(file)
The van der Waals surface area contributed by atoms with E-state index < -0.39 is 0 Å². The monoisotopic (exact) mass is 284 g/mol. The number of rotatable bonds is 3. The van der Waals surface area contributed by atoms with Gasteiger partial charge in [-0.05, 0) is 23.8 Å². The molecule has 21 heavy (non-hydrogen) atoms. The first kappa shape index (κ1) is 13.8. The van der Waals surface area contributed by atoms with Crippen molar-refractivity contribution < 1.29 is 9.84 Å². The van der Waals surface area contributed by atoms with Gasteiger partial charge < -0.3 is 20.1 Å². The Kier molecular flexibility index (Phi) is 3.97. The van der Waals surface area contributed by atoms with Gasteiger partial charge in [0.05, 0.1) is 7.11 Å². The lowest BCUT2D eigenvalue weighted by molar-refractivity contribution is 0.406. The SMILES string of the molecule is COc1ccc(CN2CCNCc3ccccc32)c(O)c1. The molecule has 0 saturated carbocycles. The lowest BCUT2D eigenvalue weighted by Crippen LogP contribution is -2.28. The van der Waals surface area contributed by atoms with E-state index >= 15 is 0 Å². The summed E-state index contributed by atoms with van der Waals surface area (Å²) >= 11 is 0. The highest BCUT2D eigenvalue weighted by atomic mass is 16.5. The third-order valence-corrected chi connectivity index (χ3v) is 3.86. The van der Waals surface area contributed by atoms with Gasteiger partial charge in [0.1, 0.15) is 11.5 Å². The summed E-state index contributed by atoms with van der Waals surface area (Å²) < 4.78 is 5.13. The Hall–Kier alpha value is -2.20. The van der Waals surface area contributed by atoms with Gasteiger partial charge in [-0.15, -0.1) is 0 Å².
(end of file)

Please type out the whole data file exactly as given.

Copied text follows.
The van der Waals surface area contributed by atoms with E-state index < -0.39 is 0 Å². The monoisotopic (exact) mass is 284 g/mol. The number of rotatable bonds is 3. The van der Waals surface area contributed by atoms with Gasteiger partial charge in [-0.05, 0) is 23.8 Å². The molecule has 21 heavy (non-hydrogen) atoms. The first kappa shape index (κ1) is 13.8. The van der Waals surface area contributed by atoms with Crippen molar-refractivity contribution < 1.29 is 9.84 Å². The van der Waals surface area contributed by atoms with Gasteiger partial charge < -0.3 is 20.1 Å². The Kier molecular flexibility index (Phi) is 3.97. The van der Waals surface area contributed by atoms with Gasteiger partial charge in [0.05, 0.1) is 7.11 Å². The lowest BCUT2D eigenvalue weighted by molar-refractivity contribution is 0.406. The SMILES string of the molecule is COc1ccc(CN2CCNCc3ccccc32)c(O)c1. The molecule has 0 saturated carbocycles. The lowest BCUT2D eigenvalue weighted by Crippen LogP contribution is -2.28. The van der Waals surface area contributed by atoms with E-state index >= 15 is 0 Å². The summed E-state index contributed by atoms with van der Waals surface area (Å²) >= 11 is 0. The highest BCUT2D eigenvalue weighted by atomic mass is 16.5. The third-order valence-corrected chi connectivity index (χ3v) is 3.86. The van der Waals surface area contributed by atoms with Gasteiger partial charge in [0.1, 0.15) is 11.5 Å². The summed E-state index contributed by atoms with van der Waals surface area (Å²) < 4.78 is 5.13. The Hall–Kier alpha value is -2.20. The van der Waals surface area contributed by atoms with Gasteiger partial charge in [-0.15, -0.1) is 0 Å².